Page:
Where is the Love?

Where is the Love?

Where is the Love?Has there ever been a more misunderstood character than Frankenstein? Regardless of what you think about grave robbing or mad scientists, there is no disputing that the whole reanimation thing that spawned the lumbering lug was a scientific marvel. And despite looking like the survivor of a major industrial accident, all the big galoot wanted was somebody like him to love—and can’t we all relate to that? Unfortunately, Frankie’s shortcomings in the area of social skills resulted in him being chased across the countryside by a bunch of offended villagers carrying torches and pitchforks. I’ve always found the whole saga to be a metaphor for the how often good intentions can be misperceived by the very people we are trying to please. Based on recent news, I think our friends at the NSA are, like Dr. Frankenstein’s creation, feeling a little misunderstood and unloved themselves.

As many of you know, the NSA is in the process of building two (2) major data center facilities in Maryland and Utah. Each of these sites will help to augment the agency’s anti-terrorism efforts through the ability to collect, house and process massive amounts of data on the activities of just about everyone on the planet. Since the NSA’s mission is to protect us from the actions of the plethora of societal miscreants that would love to demonstrate the lethality of the homemade C4 vest to as many innocent bystanders as they can, you’d think folks would welcome these new data centers with open arms. Unfortunately for them, when the average American finds out that you’ve collected enough personal data to know the name and location of his or her favorite take-out place you’re going to run into a little push back.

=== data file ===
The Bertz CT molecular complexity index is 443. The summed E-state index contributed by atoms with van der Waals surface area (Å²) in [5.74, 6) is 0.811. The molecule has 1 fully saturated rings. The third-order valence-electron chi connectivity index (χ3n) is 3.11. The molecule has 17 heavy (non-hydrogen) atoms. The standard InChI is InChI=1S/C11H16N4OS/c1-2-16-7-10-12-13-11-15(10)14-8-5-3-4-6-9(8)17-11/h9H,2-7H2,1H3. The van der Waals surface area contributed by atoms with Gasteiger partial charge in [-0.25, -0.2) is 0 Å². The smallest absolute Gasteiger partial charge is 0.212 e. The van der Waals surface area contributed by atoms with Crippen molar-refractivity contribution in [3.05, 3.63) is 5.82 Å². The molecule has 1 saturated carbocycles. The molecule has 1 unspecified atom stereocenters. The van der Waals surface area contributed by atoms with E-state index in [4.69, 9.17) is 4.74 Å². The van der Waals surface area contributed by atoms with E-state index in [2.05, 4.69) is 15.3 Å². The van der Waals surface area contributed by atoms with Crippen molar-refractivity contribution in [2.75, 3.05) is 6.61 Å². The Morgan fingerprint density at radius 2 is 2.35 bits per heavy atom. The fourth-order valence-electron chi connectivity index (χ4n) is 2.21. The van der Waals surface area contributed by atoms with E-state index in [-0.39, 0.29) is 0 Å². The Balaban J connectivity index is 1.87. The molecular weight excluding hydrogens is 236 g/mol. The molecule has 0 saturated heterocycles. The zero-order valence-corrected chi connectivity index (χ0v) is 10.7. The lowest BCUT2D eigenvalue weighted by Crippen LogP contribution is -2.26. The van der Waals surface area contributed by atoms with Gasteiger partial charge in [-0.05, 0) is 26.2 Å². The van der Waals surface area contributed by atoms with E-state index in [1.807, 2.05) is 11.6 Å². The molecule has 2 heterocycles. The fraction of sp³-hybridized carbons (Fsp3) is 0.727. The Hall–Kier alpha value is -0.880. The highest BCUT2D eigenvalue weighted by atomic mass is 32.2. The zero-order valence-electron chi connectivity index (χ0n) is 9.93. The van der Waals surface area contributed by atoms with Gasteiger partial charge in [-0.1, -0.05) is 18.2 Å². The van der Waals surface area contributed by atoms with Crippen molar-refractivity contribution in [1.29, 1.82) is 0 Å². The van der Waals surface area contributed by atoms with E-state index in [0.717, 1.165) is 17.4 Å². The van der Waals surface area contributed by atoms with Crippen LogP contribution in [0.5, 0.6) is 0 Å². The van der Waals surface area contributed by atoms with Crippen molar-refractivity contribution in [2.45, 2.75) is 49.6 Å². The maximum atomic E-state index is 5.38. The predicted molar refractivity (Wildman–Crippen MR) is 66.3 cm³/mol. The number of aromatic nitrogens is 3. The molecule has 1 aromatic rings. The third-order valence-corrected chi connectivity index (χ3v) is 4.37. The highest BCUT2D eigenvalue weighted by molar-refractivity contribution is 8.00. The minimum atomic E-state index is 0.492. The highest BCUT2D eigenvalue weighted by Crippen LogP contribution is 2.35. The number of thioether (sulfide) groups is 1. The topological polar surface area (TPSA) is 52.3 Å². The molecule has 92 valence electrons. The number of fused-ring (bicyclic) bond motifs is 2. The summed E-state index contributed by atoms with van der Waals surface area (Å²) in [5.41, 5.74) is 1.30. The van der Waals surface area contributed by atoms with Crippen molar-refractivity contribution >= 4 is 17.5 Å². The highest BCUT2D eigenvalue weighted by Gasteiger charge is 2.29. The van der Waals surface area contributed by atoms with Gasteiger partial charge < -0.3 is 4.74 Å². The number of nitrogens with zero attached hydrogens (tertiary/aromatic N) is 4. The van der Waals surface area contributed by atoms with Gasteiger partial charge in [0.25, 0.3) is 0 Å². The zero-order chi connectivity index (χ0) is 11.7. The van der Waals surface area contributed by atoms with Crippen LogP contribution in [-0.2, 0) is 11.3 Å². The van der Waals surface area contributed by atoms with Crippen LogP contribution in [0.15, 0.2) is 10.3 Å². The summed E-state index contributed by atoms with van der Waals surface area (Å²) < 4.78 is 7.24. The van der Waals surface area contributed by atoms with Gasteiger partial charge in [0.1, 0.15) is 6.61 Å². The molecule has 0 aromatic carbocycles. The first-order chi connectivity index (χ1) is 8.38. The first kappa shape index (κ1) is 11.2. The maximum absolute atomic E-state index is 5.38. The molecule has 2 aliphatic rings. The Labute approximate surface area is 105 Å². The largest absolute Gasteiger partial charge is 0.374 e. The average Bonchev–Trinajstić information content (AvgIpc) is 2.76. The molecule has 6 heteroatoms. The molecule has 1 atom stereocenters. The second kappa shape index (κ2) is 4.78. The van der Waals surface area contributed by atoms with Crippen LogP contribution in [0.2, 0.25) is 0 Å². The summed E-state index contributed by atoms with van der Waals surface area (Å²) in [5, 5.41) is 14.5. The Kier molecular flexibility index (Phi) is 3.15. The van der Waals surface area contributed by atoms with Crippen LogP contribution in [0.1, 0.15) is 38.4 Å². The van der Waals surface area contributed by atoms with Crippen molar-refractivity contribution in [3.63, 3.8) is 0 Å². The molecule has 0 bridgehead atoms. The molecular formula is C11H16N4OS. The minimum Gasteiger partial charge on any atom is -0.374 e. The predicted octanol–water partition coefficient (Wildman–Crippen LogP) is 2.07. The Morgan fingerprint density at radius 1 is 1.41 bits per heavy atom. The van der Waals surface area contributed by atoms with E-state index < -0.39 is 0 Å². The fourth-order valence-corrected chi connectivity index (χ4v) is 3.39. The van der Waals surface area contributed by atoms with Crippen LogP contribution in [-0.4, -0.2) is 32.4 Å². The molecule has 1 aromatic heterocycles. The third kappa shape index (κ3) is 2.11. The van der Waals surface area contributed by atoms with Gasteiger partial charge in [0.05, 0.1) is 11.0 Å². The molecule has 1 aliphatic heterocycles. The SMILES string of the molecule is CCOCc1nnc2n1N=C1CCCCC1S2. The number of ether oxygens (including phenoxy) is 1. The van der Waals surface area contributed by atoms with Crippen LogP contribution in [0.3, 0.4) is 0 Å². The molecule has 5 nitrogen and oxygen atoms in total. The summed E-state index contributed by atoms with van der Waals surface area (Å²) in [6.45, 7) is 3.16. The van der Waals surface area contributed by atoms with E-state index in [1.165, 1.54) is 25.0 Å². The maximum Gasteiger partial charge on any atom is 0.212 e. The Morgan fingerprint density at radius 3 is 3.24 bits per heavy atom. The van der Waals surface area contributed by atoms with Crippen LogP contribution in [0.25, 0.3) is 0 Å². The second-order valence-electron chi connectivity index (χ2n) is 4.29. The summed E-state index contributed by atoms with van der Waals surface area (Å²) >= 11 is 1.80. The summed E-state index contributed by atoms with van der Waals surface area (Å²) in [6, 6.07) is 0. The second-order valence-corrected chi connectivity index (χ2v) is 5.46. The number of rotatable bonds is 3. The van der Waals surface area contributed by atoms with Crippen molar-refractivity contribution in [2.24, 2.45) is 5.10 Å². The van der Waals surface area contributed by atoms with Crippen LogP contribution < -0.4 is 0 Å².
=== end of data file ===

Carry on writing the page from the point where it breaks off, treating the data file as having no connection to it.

Back in the day, the realization that they were living in a surveillance state would result in a few rambunctious folks standing in front of the Utah and Maryland sites brandishing signs with pithy slogans like “Defriend the NSA” or “Leave my cell phone alone” and chanting something like “Ho, ho, ho, big brother has got to go” before they were carted off to the local hoosegow in time for the six o’ clock news. Unfortunately, for today’s well-meaning intelligence officials, today’s “surveilled” are a lot more tech-savvy than their sign-toting predecessors, and have initiated legislation to make it illegal for them to receive water from their local municipalities.  Since both of these facilities are designed to use water-based cooling methods—5,000,000 gallons per day in Maryland, for example—these efforts could prove, shall we say, a little problematic. You know things aren’t going well for you when torches and pitchforks don’t sound so bad.

Apparently the desire to leave these intelligence sites’ thirst for water unquenched is not specific to Utah and Maryland, as similar legislation has been introduced in ten other states to proactively assert their “Not in my Backyard” status. Boy, at least Frankenstein wasn’t subject to any “no reanimated corpses laws” as he wandered about the Bavarian countryside.  Under the Constitution—whatever that’s worth nowadays—the federal government cannot coerce states into implementing federal acts (other than Obamacare since it’s a “tax) so if any of these laws were to pass it could be a long time before either data center was up and operating as that conflict would have Supreme Court written all over it.

For now all of this amounts to so much sabre rattling. Work on both data centers continues so that the NSA can ultimately protect us from forces unseen. Based on the country’s current level of, not unjustified, paranoia, I think we can expect the backers of these anti-water bills to push for their passage relentlessly. To a large extent both sides are justified in their actions, so it will be interesting to see how these situations resolve themselves. Will good intentions win out over an ever expanding view of what constitutes privacy protected behavior? Hard to say. Frankenstein would have killed to have a friend on Facebook, and I guess that’s the crux of the problem.